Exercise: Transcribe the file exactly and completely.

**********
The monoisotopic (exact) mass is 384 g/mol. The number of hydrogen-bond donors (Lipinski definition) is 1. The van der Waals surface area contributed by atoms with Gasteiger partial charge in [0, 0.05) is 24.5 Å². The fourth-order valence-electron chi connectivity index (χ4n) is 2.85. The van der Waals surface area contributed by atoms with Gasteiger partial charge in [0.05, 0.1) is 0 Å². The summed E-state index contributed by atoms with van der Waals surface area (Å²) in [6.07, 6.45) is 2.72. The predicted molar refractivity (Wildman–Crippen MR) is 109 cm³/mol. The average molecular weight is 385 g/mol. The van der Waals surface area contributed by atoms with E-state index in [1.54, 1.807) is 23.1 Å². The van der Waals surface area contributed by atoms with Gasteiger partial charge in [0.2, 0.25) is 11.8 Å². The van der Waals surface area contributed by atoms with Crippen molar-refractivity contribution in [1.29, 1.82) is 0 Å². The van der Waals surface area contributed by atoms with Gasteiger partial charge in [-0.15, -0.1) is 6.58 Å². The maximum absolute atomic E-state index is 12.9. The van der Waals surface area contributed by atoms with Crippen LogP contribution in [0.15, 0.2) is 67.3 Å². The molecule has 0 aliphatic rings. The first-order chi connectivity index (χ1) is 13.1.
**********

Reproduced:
The monoisotopic (exact) mass is 384 g/mol. The number of hydrogen-bond donors (Lipinski definition) is 1. The van der Waals surface area contributed by atoms with Gasteiger partial charge in [0, 0.05) is 24.5 Å². The fourth-order valence-electron chi connectivity index (χ4n) is 2.85. The van der Waals surface area contributed by atoms with Gasteiger partial charge in [0.05, 0.1) is 0 Å². The summed E-state index contributed by atoms with van der Waals surface area (Å²) in [6.07, 6.45) is 2.72. The predicted molar refractivity (Wildman–Crippen MR) is 109 cm³/mol. The average molecular weight is 385 g/mol. The van der Waals surface area contributed by atoms with E-state index in [1.54, 1.807) is 23.1 Å². The van der Waals surface area contributed by atoms with Gasteiger partial charge in [0.2, 0.25) is 11.8 Å². The van der Waals surface area contributed by atoms with Crippen molar-refractivity contribution in [1.29, 1.82) is 0 Å². The van der Waals surface area contributed by atoms with Gasteiger partial charge in [-0.15, -0.1) is 6.58 Å². The maximum absolute atomic E-state index is 12.9. The van der Waals surface area contributed by atoms with Crippen LogP contribution in [0.15, 0.2) is 67.3 Å². The molecule has 0 aliphatic rings. The first-order chi connectivity index (χ1) is 13.1.